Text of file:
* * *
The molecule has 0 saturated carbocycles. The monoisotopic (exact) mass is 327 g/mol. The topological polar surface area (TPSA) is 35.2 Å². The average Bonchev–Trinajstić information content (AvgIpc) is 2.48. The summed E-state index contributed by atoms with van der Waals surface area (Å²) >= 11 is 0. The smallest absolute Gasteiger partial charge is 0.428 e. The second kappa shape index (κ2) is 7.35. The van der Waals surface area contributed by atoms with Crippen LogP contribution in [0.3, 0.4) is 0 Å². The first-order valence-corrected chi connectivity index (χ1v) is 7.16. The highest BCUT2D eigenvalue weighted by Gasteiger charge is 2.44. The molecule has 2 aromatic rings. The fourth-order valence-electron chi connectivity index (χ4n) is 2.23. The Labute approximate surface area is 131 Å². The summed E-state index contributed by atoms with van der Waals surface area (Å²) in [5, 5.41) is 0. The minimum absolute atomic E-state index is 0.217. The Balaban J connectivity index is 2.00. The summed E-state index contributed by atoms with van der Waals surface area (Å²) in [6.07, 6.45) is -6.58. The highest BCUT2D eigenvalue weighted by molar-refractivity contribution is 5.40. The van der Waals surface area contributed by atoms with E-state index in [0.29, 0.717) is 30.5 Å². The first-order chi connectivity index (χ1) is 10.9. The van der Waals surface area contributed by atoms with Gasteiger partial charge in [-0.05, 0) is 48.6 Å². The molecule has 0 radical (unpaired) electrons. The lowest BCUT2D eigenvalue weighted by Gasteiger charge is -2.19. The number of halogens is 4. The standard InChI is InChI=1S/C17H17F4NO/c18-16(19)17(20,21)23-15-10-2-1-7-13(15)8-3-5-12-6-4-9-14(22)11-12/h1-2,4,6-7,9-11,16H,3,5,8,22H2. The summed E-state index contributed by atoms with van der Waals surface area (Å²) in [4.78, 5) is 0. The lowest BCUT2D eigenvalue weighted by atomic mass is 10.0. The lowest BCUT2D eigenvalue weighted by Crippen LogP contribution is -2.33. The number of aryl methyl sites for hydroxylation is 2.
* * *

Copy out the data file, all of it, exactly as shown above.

The molecule has 0 saturated carbocycles. The monoisotopic (exact) mass is 327 g/mol. The topological polar surface area (TPSA) is 35.2 Å². The average Bonchev–Trinajstić information content (AvgIpc) is 2.48. The summed E-state index contributed by atoms with van der Waals surface area (Å²) >= 11 is 0. The smallest absolute Gasteiger partial charge is 0.428 e. The second kappa shape index (κ2) is 7.35. The van der Waals surface area contributed by atoms with Crippen LogP contribution in [0.3, 0.4) is 0 Å². The first-order valence-corrected chi connectivity index (χ1v) is 7.16. The highest BCUT2D eigenvalue weighted by Gasteiger charge is 2.44. The molecule has 2 aromatic rings. The fourth-order valence-electron chi connectivity index (χ4n) is 2.23. The Labute approximate surface area is 131 Å². The summed E-state index contributed by atoms with van der Waals surface area (Å²) in [5, 5.41) is 0. The minimum absolute atomic E-state index is 0.217. The Balaban J connectivity index is 2.00. The summed E-state index contributed by atoms with van der Waals surface area (Å²) in [6.07, 6.45) is -6.58. The highest BCUT2D eigenvalue weighted by molar-refractivity contribution is 5.40. The van der Waals surface area contributed by atoms with E-state index in [0.29, 0.717) is 30.5 Å². The first-order chi connectivity index (χ1) is 10.9. The van der Waals surface area contributed by atoms with Gasteiger partial charge in [-0.05, 0) is 48.6 Å². The molecule has 0 radical (unpaired) electrons. The lowest BCUT2D eigenvalue weighted by Gasteiger charge is -2.19. The number of halogens is 4. The standard InChI is InChI=1S/C17H17F4NO/c18-16(19)17(20,21)23-15-10-2-1-7-13(15)8-3-5-12-6-4-9-14(22)11-12/h1-2,4,6-7,9-11,16H,3,5,8,22H2. The summed E-state index contributed by atoms with van der Waals surface area (Å²) in [4.78, 5) is 0. The lowest BCUT2D eigenvalue weighted by atomic mass is 10.0. The lowest BCUT2D eigenvalue weighted by Crippen LogP contribution is -2.33. The number of aryl methyl sites for hydroxylation is 2.